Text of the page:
Gustavo Brambila

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Gustavo Brambila
Born 1953
Jalisco, Mexico
Nationality Mexican American
Occupation Winemaker

Gustavo Brambila (1953 - ) is a Mexican-American winemaker in the Napa Valley. He was portrayed in the movie Bottle Shock, although he was not actually involved with the 1976 Judgement of Paris blind wine tasting.

Early life[edit]

He was born in Jalisco, Mexico in 1953 and moved with his family to Rutherford in the Napa Valley in 1957.[1]

Career[edit]

Brambila earned a degree in fermentation science at the University of California, Davis, one of the first Latinos to do so.[2][3] In 1976 he was hired by Grgich at Chateau Montelena where he assisted in quality control. He joined just after the events covered in Bottle Shock. Brambila followed Grgich when Grgich Hills Cellar was created in 1977. He worked there for 23 years before leaving in 1999 to become the general manager and winemaker at Peju Province Winery.[4]

In 1996, he teamed up with Thrace Bromberger to form GustavoThrace Winery which was making 3,800 cases in 2004 and 7,000 cases in 2008. [1][5] They produce a mix of Merlot, Zinfandel, Sauvignon Blanc, Barbera, Pinot Noir, Chardonnay, Petite Sirah and Cabernet Sauvignon. They also own the Napa Wine Merchants cooperative tasting room as well as several thousand acres in the Chiles Valley.[5][6]

Since 2002, he has consulted with Taylor Family Vineyards on their Cabernet Sauvignon.[4] In 2008, he began crafting private label wines for the Wine Pod, an automated wine presser and fermenter.[7]

Bottle Shock[edit]

Brambila was portrayed by Freddy Rodriguez in the 2008 indie film Bottle Shock. In the film, the character is directly involved in the 1976 tasting although in reality, he was not. He worked in the lab on quality control.[1] Brambila spent time with Rodriguez before filming.[2] Since the film was released, there has been a noticeable increase in business at his winery.[8]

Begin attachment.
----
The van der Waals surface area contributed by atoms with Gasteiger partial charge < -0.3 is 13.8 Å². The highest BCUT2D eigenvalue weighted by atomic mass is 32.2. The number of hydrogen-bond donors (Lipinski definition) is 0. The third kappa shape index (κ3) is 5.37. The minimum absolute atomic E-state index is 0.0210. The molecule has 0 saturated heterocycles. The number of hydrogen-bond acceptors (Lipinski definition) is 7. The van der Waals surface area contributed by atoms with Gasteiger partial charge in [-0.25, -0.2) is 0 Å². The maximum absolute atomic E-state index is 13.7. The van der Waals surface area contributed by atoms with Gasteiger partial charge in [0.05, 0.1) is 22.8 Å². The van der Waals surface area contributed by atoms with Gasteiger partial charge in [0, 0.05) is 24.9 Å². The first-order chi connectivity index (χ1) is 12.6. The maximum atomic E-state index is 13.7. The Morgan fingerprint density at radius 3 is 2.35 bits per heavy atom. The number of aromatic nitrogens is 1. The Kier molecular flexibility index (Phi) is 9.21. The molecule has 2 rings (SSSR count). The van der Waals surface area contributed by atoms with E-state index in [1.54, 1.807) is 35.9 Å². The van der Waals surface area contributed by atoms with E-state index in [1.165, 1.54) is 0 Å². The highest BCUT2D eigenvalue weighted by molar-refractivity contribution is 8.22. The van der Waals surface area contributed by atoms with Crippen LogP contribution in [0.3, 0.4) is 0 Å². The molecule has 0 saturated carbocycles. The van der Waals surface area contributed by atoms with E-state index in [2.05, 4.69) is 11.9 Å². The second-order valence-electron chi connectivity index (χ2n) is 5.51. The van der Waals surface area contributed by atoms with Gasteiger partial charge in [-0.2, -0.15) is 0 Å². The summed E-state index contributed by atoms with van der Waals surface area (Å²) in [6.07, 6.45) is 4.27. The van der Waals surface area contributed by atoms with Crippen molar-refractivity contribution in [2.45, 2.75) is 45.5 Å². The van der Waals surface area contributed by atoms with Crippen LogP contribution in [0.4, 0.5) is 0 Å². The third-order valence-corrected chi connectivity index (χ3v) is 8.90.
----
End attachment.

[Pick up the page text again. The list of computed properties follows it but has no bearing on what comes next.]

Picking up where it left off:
References[edit]

  1. ^ a b c Goldfarb, Alan (August 27, 2008). "Bottle Shocked: Uncorking the Real Gustavo Brambila". Appellation America. Retrieved 2009-03-28. 
  2. ^ a b Sloane, Judy. "The Movie: Bottle Shock". Visimag.com. Retrieved 2009-03-29. 
  3. ^ Caputo, Tina (January 2002). "The changing face of the California wine industry". Bnet.com. Retrieved 2009-03-29. 
  4. ^ a b "Winemaker Bios: Gustavo Brambila". Taylor Vinyards. Retrieved 2009-03-28. 
  5. ^ a b Emert, Carol (October 7, 2004). "Labels with roots in Mexico: 13 companies represent a groundswell of Latino winemakers". San Francisco Chronicle. pp. F–3. Retrieved 2009-03-29. 
  6. ^ Franson, Paul (January 6, 2003). "Mexican families make name in wine business after toiling in the background". ilovenapa.com. Retrieved 2009-03-29. 
  7. ^ "WinePod Announces Partnership with Napa’s Gustavo Thrace Winery". Winepod.com. November 7, 2008. Retrieved 2009-03-29. 
  8. ^ "Indie Film Hit BOTTLE SHOCK" Defies Industry Expectations & Means Good Business For Wine Country". Freestyle Releasing. September 17, 2008. Retrieved 2009-03-29. 

External links[edit]